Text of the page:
Social networks have a public-factor meaning that you don’t just collect feedback that they give directly to your business, but have the option to see what they say about your products and services to others.
Social listening tools make it easy and affordable to keep track of the voice of the customer without too much effort.
Social media has its own biases and often is a place where stronger opinions (both positive and negative) get voiced. Furthermore, different networks can have different customer segments which need to be accounted for when assessing feedback.
4. Online Reviews
Encouraging your customers to leave a review is not only a solid way to gauge how they feel about your product or service, but it can also serve as strong social proof for your business. Many companies have processes in place for collecting reviews, which is a great source for voice of the customer insights.
The process of requesting reviews can be automated.
Reviews create social proof, which helps with conversions.
It offers customers a legitimate way to voice their opinions and share either experience.
Reviews can sometimes be vague and lack important detail.
Reviews usually attract stronger opinions than the average user.
Negative reviews are public and can damage your brand reputation.
Voice of the customer template
Once you've gathered the voices of your customers, you can use a VoC template to turn those comments and opinions into actionable insights. A great way to do this if through a voice of the customer matrix, where you outline the comments, what the underlying issues and needs are and how you are going to act upon the feedback.
Even better, create an account on Reveall and get all of that voice of the customer data into one place where you can more effectively streamline, organize and act on it with your team!
Voice of the customer questions & examples
“To ask the right question is already half the solution of a problem” — Carl Jung
Sometimes, voice of the customer insights will come to you in the form of feedback, without you having to actively ask customers for it. Other times, you need to reach out to them through surveys, calls or other communication channels. When you do so, it’s important to ask good questions that will yield useful and actionable responses. Below are a few examples of questions you can ask your customers.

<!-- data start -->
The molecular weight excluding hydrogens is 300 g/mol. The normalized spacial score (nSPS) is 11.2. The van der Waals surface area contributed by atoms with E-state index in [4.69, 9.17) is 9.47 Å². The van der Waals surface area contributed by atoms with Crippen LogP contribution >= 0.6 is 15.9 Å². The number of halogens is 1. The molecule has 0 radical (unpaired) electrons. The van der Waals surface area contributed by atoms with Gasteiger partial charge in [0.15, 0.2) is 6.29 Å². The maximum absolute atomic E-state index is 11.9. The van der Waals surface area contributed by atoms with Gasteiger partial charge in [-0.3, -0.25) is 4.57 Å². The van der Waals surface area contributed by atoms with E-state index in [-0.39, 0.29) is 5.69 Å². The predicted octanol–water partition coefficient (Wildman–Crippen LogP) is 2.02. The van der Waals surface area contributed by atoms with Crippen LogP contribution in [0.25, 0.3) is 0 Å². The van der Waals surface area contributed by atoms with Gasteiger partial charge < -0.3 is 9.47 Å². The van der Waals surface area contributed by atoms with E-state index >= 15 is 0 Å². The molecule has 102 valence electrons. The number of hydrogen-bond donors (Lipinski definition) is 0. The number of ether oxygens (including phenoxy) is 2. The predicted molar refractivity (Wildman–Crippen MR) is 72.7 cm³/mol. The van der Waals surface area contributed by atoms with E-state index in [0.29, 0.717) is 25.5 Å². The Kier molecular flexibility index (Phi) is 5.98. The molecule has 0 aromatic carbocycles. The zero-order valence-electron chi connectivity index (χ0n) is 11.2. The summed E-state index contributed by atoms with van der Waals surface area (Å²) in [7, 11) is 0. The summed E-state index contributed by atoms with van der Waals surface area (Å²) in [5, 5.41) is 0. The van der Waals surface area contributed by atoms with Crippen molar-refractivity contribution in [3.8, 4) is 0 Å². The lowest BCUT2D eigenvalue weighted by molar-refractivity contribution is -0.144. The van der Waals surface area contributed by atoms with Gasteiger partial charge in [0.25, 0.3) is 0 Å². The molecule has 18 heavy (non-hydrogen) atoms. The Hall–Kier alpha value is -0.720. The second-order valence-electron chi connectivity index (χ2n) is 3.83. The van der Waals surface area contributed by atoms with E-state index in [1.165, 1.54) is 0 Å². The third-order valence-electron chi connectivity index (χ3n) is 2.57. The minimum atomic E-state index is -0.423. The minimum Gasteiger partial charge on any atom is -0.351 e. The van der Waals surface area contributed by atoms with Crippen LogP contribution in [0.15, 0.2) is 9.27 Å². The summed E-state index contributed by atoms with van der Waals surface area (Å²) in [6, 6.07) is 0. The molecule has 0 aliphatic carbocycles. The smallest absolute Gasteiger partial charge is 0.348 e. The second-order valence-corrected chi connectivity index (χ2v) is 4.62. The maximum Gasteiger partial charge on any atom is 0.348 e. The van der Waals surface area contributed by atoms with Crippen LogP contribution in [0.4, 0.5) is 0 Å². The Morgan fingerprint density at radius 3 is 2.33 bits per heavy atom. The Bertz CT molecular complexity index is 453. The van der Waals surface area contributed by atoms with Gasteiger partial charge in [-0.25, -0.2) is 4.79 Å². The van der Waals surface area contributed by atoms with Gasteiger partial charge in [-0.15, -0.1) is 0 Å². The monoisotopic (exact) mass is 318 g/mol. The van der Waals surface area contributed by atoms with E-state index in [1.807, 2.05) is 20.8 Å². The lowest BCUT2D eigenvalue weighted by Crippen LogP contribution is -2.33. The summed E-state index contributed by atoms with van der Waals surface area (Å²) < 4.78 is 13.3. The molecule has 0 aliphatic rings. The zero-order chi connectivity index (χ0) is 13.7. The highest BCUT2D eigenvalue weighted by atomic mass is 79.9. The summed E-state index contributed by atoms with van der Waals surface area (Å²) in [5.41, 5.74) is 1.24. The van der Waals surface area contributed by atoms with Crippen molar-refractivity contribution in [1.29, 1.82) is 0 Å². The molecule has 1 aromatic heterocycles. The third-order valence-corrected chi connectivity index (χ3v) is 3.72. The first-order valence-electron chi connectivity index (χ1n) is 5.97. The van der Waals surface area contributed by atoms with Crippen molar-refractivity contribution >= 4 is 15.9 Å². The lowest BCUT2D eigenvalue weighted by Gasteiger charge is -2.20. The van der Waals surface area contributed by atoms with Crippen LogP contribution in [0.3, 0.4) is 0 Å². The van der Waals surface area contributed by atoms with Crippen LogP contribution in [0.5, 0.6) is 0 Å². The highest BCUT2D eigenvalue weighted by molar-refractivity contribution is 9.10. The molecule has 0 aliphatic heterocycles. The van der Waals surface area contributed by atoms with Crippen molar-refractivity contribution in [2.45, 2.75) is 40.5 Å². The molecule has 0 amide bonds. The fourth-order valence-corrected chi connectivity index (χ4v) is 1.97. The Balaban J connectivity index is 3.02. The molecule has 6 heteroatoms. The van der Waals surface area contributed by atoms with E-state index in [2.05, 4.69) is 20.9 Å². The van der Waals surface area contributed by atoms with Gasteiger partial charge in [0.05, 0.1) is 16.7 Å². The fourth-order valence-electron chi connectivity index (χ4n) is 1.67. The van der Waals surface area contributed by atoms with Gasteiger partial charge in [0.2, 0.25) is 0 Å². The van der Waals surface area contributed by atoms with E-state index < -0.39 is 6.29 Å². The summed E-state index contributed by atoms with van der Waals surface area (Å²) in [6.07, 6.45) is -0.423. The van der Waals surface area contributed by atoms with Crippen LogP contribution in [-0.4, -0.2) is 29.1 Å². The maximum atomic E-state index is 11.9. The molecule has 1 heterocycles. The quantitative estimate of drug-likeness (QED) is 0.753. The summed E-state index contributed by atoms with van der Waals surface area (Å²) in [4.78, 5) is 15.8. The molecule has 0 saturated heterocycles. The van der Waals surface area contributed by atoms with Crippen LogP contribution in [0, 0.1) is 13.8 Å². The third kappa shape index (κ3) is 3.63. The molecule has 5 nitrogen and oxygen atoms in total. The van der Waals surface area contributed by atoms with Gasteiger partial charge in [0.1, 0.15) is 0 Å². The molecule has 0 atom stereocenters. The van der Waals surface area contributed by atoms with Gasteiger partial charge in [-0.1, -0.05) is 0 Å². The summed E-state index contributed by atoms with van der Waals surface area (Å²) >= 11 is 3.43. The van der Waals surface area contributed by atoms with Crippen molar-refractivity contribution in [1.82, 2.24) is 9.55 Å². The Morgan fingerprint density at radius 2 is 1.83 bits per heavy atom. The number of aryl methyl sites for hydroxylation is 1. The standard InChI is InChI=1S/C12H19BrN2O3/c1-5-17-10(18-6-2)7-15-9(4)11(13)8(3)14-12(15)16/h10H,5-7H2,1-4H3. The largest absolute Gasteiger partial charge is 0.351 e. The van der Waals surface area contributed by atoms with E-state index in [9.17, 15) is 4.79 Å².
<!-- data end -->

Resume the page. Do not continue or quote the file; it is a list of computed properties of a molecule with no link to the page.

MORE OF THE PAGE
Q: What kind of discounts would make you reconsider / more interested in buying?
Example: An airline company can ask its customers if they would buy a plane ticket with a lower price or extra perks, if they feel that price-sensitivity is something they need to be more competitive on.
Q: What surprised you the most when you bought from us?
Example: An ecommerce store can try to gauge whether customers were surprised with how fast the delivery was or whether the purchasing experience was positive or not.
Q: What can we do to make sure we keep you as a customer long-term?
Example: A SaaS company can find out what customers value most and what factors might be key to retaining them long-term. It’s a broad question, but it can illicit a whole range of responses
Q: How would you feel if we added this or removed that?
Example: A software company can ask users which features they would like to see added or prioritized within the product roadmap.
Q: What would keep you from recommending us to your friends?
Example: A department store can ask whether there are any blockers in the customer’s purchasing experience and what they can do to ensure an experience that is worth telling other about.
Q: Why did you choose our product / service over others on the market?
Example: Any company can ask their customers what led them to choosing their product or services over others in order to clearly define differentiators that they should focus on.
The questions above are some easy examples to get the ball rolling. However, when asking customers for their opinion, it’s important to keep in mind the biases that come with the questions you ask. Asking unbiased questions is almost an artform and comes with practice. The more specific and complex the issues you’re trying to resolve, the more important it is to ask unbiased questions.
The Voice of the Customer is a fundamental part of customer research that can hugely benefit small and large businesses alike. Given its broad nature, VoC is a great research methodology for bridging gaps between departments and sharing customer opinions across teams.
VoC is about helping businesses gain a deeper understanding into the needs and preferences of their customers and can go a long way to validate and drive costumer-centric projects that help build a strong brand, activate more users, boost retention and turn customers into loyal advocates.
If you're already doing voice of the customer research and are looking for a way to make sense of all that unstructured customer data, you can check out Reveall.